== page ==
Cybermodeler Online

Celebrating 23 years of hobby news and reviews




The appearance of U.S. Air Force, U.S. Army, U.S. Navy, U.S. Marine Corps, U.S. Coast Guard, Department of Defense, or NASA imagery or art does not constitute an endorsement nor is Cybermodeler Online affiliated with these organizations.


  • Facebook
  • Parler
  • Twitter
  • RSS
  • YouTube


Classic Airframes 1/48 Venom FB.4 Kit First Look

By Michael Benolkin

Date of Review April 2008 Manufacturer Classic Airframes
Subject de Havilland Venom FB.4 Scale 1/48
Kit Number 4142 Primary Media Styrene, Resin
Pros Nice detailing, especially with the resin castings Cons Decals
Skill Level Intermediate MSRP (USD) Out of Production

First Look


When the UK Air Ministry developed a requirement for a replacement fighter-bomber to the de Havilland Vampire series, what better choice (at the time) than an evolutionary development of the Vampire - the de Havilland Venom. This new type was designed to exploit advancements in turbine engine technology which was embodied in the de Havilland Ghost engine.

Where the Vampire was severely limited by its early de Havilland Goblin engine rated at a mere 1,400 pounds of thrust, the Ghost produced over three times more thrust (4,800 pounds) which could be translated into an airframe that could achieve greater performance. Indeed, the Venom's Ghost engine allowed the aircraft to carry the same payload to roughly the same combat radius, but do so at nearly 100 knots faster and with a far more impressive rate of climb.

The Venom saw combat in service with the RAF and RNZAF during the Malayan emergency between 1948-1960 well as during the Suez War in 1956. The RAF retired Venoms from front-line service in the early 1960s though they remained in service through 1983 in the Swiss Air Force.

Classic Airframes continues to tell the de Havilland jet fighter story that started with the Vampire and continues with this new installment in the Venom series. This kit differs from the FB.1 kit ( reviewed here) with one very visible difference. Where the FB.1 has no ejection seat, the FB.4 was equipped with the Martin Baker Mk.1F seat.

This kit is molded in medium gray styrene and presented on three parts trees. The canopy and windscreen are also injection molded styrene. And just like the previous kit, this release also features an impressive set of resin castings to really set off the details in this kit.

The cockpit naturally starts off this project and the tub is a combination of the resin floorboard/rear bulkhead part and the two resin curved sidewalls. The instrument panel, rudder pedals, control stick, and Martin Baker Mk.1F ejection seat round out the interior.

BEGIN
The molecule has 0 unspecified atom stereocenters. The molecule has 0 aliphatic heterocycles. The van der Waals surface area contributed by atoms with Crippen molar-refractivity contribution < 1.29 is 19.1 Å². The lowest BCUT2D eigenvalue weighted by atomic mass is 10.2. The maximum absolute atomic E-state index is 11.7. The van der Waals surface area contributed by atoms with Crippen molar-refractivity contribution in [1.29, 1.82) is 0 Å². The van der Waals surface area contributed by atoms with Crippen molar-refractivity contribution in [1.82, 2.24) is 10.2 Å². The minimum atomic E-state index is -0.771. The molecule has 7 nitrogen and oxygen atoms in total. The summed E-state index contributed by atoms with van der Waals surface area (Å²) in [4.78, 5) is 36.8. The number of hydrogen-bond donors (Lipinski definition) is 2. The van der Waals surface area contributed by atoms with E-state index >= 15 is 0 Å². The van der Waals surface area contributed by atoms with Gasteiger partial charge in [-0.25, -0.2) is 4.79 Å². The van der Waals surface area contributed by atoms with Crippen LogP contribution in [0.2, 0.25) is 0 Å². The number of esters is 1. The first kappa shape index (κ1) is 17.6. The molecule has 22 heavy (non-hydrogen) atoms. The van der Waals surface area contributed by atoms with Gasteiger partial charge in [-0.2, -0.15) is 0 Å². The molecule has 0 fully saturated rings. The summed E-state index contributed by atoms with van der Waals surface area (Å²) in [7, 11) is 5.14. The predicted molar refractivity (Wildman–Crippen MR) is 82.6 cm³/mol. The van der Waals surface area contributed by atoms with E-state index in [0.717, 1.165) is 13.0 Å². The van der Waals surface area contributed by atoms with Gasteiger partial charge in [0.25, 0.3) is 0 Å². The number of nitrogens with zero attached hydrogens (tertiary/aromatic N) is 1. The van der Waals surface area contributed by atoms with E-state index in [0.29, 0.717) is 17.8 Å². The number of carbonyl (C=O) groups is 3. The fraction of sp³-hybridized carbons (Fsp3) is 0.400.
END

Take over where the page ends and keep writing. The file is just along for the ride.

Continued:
The completed interior is trapped inside the fuselage halves along with the engine exhaust duct. The resin intake inserts are installed in the wing roots and the assembled wings are fitted to the fuselage. Next come the tail booms and the horizontal stabilizer to round out the basic airframe.

Once you add the landing gear, external stores, and the clear parts, you've got yourself a Venom. External store options are a pair of external fuel tanks and four rockets.

Decals are provided for four examples:

  • Venom FB.4, 2A34, 34 Ftr Sqn, Venezuelan AF, mid-1950s
  • Venom FB.4, WR535, 60 Sqn, RAF Tengah, Singapore, May 1957
  • Venom FB.4, WR397, 208 Sqn, RAF Eastleigh, Kenya, 1960
  • Venom FB.4, WR410, 6 Sqn, Benson, 1957

Here is my only problem with this release, and it is only a minor annoyance. Classic Airframes usually has their decals printed by Microscale, and over the years that company has had growing problems with print registry. This is why many of Classic Airframes' decals started doing two-part decals, letting us do put the red dot in the British roundel (or similar work). This time, Classic Airframes has done what several other decal makers have done - moved their business to Cartograf. The print quality of Cartograf is excellent, but for some bizarre reason, the decals retained their separate red dots. That isn't Cartograf, that was the decal artist still thinking he had to produce artwork for Microscale. So once again, we get to do the two-part decal. Ironically, the Venezuelan markings which would also have registry problems were done as one decal. Go figure.

This is another typically nice release from Classic Airframes. This will surely be another favorite with 1950s era RAF modelers.

My sincere thanks to Classic Airframes for this review sample!